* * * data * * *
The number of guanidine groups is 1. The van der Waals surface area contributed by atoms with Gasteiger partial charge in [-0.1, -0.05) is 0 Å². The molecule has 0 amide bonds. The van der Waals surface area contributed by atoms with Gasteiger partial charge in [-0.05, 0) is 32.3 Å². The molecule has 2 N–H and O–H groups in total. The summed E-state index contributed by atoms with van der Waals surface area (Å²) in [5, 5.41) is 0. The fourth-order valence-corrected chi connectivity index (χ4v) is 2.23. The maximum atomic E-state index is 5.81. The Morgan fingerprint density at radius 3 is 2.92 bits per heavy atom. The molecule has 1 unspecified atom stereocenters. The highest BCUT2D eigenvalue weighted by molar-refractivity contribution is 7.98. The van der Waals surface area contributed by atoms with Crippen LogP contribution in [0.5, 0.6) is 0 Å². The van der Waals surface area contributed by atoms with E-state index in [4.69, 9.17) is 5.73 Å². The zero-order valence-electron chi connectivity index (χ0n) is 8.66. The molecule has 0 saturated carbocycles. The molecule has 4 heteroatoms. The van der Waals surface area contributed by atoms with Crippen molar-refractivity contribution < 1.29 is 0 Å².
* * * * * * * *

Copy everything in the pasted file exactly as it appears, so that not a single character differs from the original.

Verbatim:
The number of guanidine groups is 1. The van der Waals surface area contributed by atoms with Gasteiger partial charge in [-0.1, -0.05) is 0 Å². The molecule has 0 amide bonds. The van der Waals surface area contributed by atoms with Gasteiger partial charge in [-0.05, 0) is 32.3 Å². The molecule has 2 N–H and O–H groups in total. The summed E-state index contributed by atoms with van der Waals surface area (Å²) in [5, 5.41) is 0. The fourth-order valence-corrected chi connectivity index (χ4v) is 2.23. The maximum atomic E-state index is 5.81. The Morgan fingerprint density at radius 3 is 2.92 bits per heavy atom. The molecule has 1 unspecified atom stereocenters. The highest BCUT2D eigenvalue weighted by molar-refractivity contribution is 7.98. The van der Waals surface area contributed by atoms with Crippen LogP contribution in [0.5, 0.6) is 0 Å². The van der Waals surface area contributed by atoms with E-state index in [4.69, 9.17) is 5.73 Å². The zero-order valence-electron chi connectivity index (χ0n) is 8.66. The molecule has 0 saturated carbocycles. The molecule has 4 heteroatoms. The van der Waals surface area contributed by atoms with Crippen molar-refractivity contribution < 1.29 is 0 Å².